Have passport, will travel.

Photographer: Sean Gallup/Getty Images

Brexit Traps British Youth on an Island

Leonid Bershidsky is a Bloomberg View columnist. He was the founding editor of the Russian business daily Vedomosti and founded the opinion website Slon.ru.
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The growing number of racist incidents in the U.K. since the Brexit referendum shows in the direst possible way that this was a vote on immigration, rather than the European Union's alleged insidious plot to build an undemocratic superstate. That explains why young people voted overwhelmingly to "remain," while older ones backed "leave": Mobility, both inbound and outbound, is essential to the younger generation -- in the U.K. and elsewhere in Europe.

Academics have long talked about an "Erasmus generation," named after an EU-funded international student exchange program and carrying the seeds of a new European identity. Terms such as "superdiversity" and "post-multiculturalism" have been used to describe this group of young people. More recently, however, the notion of a "European capacity" has emerged. Young Europeans of various nationalities speak different languages and their cultural heritage isn't common, but they can "successfully manage linguistic and cultural identities and diversity as well as the ability to achieve unity in diversity," as Annelies Messelink and Jan D. ten Thije put it in a 2012 paper. These youth are inquisitive and adaptive.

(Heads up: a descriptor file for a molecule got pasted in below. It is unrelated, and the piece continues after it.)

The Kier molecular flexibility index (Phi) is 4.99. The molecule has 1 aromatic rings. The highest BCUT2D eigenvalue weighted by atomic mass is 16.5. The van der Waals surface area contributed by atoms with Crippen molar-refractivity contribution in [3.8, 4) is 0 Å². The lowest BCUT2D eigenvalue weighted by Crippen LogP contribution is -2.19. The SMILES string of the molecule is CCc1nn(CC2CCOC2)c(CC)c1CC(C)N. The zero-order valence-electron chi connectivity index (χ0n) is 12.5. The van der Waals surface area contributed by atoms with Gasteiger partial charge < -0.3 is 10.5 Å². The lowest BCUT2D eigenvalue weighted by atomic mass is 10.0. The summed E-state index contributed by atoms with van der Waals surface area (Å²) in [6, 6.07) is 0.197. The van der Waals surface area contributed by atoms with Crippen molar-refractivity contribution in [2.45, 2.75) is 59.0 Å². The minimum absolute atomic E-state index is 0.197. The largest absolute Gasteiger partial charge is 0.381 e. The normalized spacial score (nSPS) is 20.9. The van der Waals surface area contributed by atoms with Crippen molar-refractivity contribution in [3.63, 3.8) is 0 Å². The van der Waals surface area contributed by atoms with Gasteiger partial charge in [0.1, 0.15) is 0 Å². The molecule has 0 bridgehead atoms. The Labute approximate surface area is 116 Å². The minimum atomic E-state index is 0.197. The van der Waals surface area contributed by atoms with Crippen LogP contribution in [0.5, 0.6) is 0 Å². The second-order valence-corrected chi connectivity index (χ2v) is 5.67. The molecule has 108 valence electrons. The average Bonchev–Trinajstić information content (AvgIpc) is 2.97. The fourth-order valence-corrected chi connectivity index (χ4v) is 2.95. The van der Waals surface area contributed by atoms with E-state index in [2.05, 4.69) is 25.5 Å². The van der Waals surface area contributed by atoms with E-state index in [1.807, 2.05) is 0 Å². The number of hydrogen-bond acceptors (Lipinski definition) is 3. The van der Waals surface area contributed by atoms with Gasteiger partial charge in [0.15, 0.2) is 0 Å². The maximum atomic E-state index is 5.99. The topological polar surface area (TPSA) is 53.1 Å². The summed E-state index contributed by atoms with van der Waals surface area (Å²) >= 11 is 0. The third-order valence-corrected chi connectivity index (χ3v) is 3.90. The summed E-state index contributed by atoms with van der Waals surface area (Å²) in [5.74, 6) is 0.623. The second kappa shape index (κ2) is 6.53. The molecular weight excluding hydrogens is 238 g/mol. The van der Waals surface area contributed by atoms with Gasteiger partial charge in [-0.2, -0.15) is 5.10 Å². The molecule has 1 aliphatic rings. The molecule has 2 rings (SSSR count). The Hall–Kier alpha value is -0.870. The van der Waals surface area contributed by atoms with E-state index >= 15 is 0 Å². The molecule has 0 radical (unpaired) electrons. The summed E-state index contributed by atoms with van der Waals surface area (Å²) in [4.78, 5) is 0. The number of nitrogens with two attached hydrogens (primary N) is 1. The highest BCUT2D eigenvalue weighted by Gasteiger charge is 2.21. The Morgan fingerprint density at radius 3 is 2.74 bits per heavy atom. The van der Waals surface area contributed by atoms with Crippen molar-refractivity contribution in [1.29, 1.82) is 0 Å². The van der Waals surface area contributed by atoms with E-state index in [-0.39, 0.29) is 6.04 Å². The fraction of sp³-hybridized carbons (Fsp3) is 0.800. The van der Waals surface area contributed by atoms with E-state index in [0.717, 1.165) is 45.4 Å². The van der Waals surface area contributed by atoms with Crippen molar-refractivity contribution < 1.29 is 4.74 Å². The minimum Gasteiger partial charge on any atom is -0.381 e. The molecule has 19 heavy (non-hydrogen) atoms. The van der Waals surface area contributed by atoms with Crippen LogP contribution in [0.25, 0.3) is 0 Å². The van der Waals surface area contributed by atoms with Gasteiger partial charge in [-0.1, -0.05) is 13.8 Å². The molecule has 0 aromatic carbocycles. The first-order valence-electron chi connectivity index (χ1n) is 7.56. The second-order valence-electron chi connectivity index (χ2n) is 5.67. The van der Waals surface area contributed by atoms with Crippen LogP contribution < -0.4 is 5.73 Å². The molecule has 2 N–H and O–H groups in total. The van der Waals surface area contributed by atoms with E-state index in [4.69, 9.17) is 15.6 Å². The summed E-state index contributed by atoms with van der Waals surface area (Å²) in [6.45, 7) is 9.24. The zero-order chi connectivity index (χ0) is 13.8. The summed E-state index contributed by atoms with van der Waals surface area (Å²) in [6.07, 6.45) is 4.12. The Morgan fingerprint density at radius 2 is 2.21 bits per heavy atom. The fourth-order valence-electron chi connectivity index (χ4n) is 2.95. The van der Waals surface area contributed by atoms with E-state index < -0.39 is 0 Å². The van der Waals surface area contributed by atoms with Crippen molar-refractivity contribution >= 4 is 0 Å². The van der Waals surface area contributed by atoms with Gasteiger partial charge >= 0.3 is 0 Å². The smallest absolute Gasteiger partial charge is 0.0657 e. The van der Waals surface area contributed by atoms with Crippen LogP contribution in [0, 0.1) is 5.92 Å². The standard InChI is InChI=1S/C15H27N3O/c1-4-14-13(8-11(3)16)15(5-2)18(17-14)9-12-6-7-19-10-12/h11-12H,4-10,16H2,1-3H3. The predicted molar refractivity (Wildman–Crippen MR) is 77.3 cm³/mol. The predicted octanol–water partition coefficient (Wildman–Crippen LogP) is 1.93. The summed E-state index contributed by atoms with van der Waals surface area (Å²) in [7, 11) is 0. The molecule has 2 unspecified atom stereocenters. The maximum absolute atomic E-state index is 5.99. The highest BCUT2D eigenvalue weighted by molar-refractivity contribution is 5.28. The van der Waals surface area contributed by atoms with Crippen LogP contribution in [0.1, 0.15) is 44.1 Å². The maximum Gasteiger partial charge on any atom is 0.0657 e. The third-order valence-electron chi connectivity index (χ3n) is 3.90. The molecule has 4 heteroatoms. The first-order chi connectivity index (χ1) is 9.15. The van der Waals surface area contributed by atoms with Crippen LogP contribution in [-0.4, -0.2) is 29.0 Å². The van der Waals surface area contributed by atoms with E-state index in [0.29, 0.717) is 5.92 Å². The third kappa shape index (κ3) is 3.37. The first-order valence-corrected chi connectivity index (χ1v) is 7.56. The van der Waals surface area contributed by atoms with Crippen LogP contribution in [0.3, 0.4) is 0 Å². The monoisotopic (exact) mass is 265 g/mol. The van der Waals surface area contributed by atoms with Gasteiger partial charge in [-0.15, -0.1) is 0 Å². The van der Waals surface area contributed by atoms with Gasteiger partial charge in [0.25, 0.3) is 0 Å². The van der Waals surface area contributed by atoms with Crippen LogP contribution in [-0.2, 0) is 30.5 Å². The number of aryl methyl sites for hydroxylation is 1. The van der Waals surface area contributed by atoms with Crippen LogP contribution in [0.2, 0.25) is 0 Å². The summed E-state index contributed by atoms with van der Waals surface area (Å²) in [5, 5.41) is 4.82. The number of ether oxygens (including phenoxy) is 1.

That helps them to take advantage of the EU's common labor market. According to a 2014 EU report on mobility within the union, 59 percent of working-age men born in eastern Europe but living in the continent's west -- those  Poles and Lithuanians who are now told on the streets of English cities to pack their bags and go -- were under the age of 35, compared with 38 percent of native-born working-age men. In the U.K. in 2014, 36 percent of foreign-born workers and only 24 percent of U.K.-born workers were aged between 25 and 35. 

The U.K. is a country of net immigration, but last year, 123,000 British citizens emigrated, a vast majority of them to work or study. In recent years, that level has been relatively steady; about a quarter of the emigres are aged 15 to 24, and about 60 percent are in the 25 to 44 cohort -- an age group that voted against Brexit.

There are about 4.9 million Britons living outside the U.K., according to the United Nations. About 1.4 million of them live in other European countries. Some of these are retirees -- a few thousands leave every year to settle in Spain or other warmer counties -- but most are working-age. For Britons of this age cohort, mobility is not an abstraction -- it's a distinct possibility.  According to a YouGov poll earlier this year, 51 percent of respondents said they would prefer to live in another EU country, if they could be guaranteed their standard of living; only slightly more "leave" voters wanted to stay in the U.K. They were largely divided by age, with two-thirds of voters under 30 saying they would rather live elsewhere while those over 60 mostly wanted to stay put.